Sunday, December 12, 2010

Great Power, Great Responsibility

A Great And Terrible Beauty
Libba Bray

With apologies to Spiderman, I'm starting this review with a paraphrase from him: With great power, comes great responsibility.  And that is also the theme of this book. Libba Bray's title is spot on. Power can be a great and terrible beauty.

I read a fascinating essay by Libba Bray a few weeks ago.  I didn't realize I owned the book but when I stumbled upon it in the bookshelf recently, I picked it up.  I wanted to see what else Libba Bray had to say.

A Great and Terrible Beauty is gothic, set in the Victorian era. After a family tragedy, Gemma Doyle moves from India to England to attend a women's finishing school.

The girls are being groomed to be the perfect society wives.  Their job will be to support their husband, not sully his name, and lie back and think of England. Through a bit of blackmail, Gemma secures a place with the most popular girls in school. Their tenuous friendship deepens, and as they realize their futures are looming, they also look for more freedom.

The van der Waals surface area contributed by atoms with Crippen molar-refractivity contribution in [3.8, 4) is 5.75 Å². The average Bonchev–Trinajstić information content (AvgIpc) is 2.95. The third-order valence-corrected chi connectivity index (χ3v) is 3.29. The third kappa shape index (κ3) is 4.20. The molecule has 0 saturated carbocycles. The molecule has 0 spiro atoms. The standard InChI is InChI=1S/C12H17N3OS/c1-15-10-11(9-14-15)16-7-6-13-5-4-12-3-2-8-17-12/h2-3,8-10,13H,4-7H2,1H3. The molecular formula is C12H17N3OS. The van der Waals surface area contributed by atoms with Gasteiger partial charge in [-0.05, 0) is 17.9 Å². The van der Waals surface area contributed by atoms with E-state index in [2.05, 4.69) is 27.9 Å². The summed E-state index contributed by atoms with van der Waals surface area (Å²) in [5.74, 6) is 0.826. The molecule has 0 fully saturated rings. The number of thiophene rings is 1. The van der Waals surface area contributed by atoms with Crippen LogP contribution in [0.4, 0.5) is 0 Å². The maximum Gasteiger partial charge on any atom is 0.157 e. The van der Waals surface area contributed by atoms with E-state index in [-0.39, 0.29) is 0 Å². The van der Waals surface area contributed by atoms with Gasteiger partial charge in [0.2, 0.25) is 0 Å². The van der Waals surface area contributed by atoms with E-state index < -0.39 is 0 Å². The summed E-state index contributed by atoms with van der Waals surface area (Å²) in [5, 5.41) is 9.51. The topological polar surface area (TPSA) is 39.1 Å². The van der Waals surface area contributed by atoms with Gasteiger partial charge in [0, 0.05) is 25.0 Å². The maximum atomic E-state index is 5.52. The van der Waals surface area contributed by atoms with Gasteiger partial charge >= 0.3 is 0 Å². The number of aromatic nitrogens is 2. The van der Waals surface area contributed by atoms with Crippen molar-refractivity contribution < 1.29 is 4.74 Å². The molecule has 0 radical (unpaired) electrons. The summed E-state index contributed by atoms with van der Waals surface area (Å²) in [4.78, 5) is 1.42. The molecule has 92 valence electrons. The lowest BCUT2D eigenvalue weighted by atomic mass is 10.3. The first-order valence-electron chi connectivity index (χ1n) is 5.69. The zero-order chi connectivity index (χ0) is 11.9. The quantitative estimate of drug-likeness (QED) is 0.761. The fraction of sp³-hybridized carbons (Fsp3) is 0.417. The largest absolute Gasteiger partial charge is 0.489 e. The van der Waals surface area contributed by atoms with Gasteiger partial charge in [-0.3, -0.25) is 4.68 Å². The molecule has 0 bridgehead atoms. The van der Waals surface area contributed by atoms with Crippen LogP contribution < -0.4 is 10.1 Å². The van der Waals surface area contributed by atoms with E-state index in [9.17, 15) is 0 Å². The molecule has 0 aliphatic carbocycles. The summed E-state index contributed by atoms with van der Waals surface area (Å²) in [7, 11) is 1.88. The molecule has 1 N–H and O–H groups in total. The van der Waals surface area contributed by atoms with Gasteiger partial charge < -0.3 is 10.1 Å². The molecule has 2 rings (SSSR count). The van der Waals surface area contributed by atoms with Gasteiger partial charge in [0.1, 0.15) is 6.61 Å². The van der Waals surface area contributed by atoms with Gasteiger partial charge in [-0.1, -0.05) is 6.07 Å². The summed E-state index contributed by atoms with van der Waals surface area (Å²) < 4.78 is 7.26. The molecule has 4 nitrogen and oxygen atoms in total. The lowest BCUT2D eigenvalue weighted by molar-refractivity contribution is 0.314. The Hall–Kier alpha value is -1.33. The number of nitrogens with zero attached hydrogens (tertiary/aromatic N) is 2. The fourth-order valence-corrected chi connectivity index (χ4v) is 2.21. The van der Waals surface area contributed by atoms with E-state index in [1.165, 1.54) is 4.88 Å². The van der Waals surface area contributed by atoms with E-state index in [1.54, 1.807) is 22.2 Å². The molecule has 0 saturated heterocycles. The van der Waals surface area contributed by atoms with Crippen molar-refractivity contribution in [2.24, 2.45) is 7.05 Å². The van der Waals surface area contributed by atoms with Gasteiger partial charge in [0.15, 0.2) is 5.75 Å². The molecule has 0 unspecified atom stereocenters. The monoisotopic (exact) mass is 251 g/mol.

The discover a way to enter the Realms, the otherworld, and there they unleash a powerful, primordial magic.  Heady with their new power, the girls of The Order begin their adventures, but a powerful brother organization tries to thwart them.  The Order no idea how grave the consequences of their power can be.

While A Great and Terrible Beauty is a fun, mysterious YA read with a kick-ass heroine who seems attainable to any reader, it is also social commentary about coming of age and women's role in society.  You feel the frustration of Felicity, Gemma, and Pippa as they want more from their life than to just be a dutiful society wife. Living at the turn of the century, and with their newfound power, this might just be in their grasp.

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